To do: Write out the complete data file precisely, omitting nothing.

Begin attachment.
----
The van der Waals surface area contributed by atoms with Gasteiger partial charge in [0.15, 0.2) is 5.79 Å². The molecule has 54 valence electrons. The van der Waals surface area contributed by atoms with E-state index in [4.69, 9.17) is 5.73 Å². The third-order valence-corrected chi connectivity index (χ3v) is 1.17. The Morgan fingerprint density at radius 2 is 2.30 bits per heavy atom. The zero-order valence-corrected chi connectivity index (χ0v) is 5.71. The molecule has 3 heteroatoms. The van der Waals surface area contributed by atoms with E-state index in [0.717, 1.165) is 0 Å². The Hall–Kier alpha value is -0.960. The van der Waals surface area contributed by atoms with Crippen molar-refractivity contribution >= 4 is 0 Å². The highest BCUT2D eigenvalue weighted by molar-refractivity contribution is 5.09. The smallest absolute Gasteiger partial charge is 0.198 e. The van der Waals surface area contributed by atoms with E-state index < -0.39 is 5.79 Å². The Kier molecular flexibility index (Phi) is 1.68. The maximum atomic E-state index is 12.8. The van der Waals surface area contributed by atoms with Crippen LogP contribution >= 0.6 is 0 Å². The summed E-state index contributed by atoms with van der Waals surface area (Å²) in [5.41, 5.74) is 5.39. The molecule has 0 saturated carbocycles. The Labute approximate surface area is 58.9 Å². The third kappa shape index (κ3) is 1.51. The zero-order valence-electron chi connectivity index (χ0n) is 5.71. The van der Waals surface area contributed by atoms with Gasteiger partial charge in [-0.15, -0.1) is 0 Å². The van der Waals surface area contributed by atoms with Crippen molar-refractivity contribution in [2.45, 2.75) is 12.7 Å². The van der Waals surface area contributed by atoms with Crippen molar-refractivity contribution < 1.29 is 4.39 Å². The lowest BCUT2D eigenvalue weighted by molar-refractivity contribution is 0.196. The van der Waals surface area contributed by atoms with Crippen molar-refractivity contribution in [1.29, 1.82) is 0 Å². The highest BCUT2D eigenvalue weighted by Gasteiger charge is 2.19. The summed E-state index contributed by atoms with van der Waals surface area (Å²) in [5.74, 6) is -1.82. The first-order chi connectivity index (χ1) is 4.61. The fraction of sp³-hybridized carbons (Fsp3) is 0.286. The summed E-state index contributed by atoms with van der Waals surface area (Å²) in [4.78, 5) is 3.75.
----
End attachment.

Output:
The van der Waals surface area contributed by atoms with Gasteiger partial charge in [0.15, 0.2) is 5.79 Å². The molecule has 54 valence electrons. The van der Waals surface area contributed by atoms with E-state index in [4.69, 9.17) is 5.73 Å². The third-order valence-corrected chi connectivity index (χ3v) is 1.17. The Morgan fingerprint density at radius 2 is 2.30 bits per heavy atom. The zero-order valence-corrected chi connectivity index (χ0v) is 5.71. The molecule has 3 heteroatoms. The van der Waals surface area contributed by atoms with E-state index in [0.717, 1.165) is 0 Å². The Hall–Kier alpha value is -0.960. The van der Waals surface area contributed by atoms with Crippen molar-refractivity contribution >= 4 is 0 Å². The highest BCUT2D eigenvalue weighted by molar-refractivity contribution is 5.09. The smallest absolute Gasteiger partial charge is 0.198 e. The van der Waals surface area contributed by atoms with E-state index < -0.39 is 5.79 Å². The Kier molecular flexibility index (Phi) is 1.68. The maximum atomic E-state index is 12.8. The van der Waals surface area contributed by atoms with Crippen LogP contribution >= 0.6 is 0 Å². The summed E-state index contributed by atoms with van der Waals surface area (Å²) in [5.41, 5.74) is 5.39. The molecule has 0 saturated carbocycles. The Labute approximate surface area is 58.9 Å². The third kappa shape index (κ3) is 1.51. The zero-order valence-electron chi connectivity index (χ0n) is 5.71. The van der Waals surface area contributed by atoms with Gasteiger partial charge in [-0.15, -0.1) is 0 Å². The van der Waals surface area contributed by atoms with Crippen molar-refractivity contribution in [2.45, 2.75) is 12.7 Å². The van der Waals surface area contributed by atoms with Crippen molar-refractivity contribution < 1.29 is 4.39 Å². The lowest BCUT2D eigenvalue weighted by molar-refractivity contribution is 0.196. The van der Waals surface area contributed by atoms with Crippen molar-refractivity contribution in [1.29, 1.82) is 0 Å². The highest BCUT2D eigenvalue weighted by Gasteiger charge is 2.19. The summed E-state index contributed by atoms with van der Waals surface area (Å²) in [5.74, 6) is -1.82. The first-order chi connectivity index (χ1) is 4.61. The fraction of sp³-hybridized carbons (Fsp3) is 0.286. The summed E-state index contributed by atoms with van der Waals surface area (Å²) in [4.78, 5) is 3.75.